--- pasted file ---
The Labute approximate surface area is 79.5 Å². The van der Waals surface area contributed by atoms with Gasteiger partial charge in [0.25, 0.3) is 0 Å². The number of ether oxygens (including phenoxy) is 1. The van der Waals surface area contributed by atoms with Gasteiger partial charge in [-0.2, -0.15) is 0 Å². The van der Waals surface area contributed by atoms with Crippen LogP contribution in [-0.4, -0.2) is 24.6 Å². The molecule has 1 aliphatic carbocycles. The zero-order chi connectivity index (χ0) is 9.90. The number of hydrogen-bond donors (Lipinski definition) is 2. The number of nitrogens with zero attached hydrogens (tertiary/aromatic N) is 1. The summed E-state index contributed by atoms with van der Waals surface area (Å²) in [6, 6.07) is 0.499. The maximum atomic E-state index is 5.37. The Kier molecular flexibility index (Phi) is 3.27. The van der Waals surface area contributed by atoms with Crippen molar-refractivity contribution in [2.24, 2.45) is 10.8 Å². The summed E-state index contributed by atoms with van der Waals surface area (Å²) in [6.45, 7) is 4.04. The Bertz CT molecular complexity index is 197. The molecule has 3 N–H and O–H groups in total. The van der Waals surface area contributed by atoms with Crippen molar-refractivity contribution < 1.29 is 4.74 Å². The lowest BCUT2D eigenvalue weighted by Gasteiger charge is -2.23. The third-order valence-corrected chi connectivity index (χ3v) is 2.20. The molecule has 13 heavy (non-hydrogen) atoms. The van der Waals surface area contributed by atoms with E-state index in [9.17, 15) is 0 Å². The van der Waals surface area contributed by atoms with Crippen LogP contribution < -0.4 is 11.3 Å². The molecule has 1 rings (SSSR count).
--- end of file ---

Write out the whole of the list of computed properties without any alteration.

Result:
The Labute approximate surface area is 79.5 Å². The van der Waals surface area contributed by atoms with Gasteiger partial charge in [0.25, 0.3) is 0 Å². The number of ether oxygens (including phenoxy) is 1. The van der Waals surface area contributed by atoms with Gasteiger partial charge in [-0.2, -0.15) is 0 Å². The van der Waals surface area contributed by atoms with Crippen LogP contribution in [-0.4, -0.2) is 24.6 Å². The molecule has 1 aliphatic carbocycles. The zero-order chi connectivity index (χ0) is 9.90. The number of hydrogen-bond donors (Lipinski definition) is 2. The number of nitrogens with zero attached hydrogens (tertiary/aromatic N) is 1. The summed E-state index contributed by atoms with van der Waals surface area (Å²) in [6, 6.07) is 0.499. The maximum atomic E-state index is 5.37. The Kier molecular flexibility index (Phi) is 3.27. The van der Waals surface area contributed by atoms with Crippen molar-refractivity contribution in [2.24, 2.45) is 10.8 Å². The summed E-state index contributed by atoms with van der Waals surface area (Å²) in [6.45, 7) is 4.04. The Bertz CT molecular complexity index is 197. The molecule has 3 N–H and O–H groups in total. The van der Waals surface area contributed by atoms with Crippen molar-refractivity contribution < 1.29 is 4.74 Å². The lowest BCUT2D eigenvalue weighted by Gasteiger charge is -2.23. The third-order valence-corrected chi connectivity index (χ3v) is 2.20. The molecule has 13 heavy (non-hydrogen) atoms. The van der Waals surface area contributed by atoms with E-state index in [9.17, 15) is 0 Å². The van der Waals surface area contributed by atoms with Crippen LogP contribution < -0.4 is 11.3 Å². The molecule has 1 rings (SSSR count).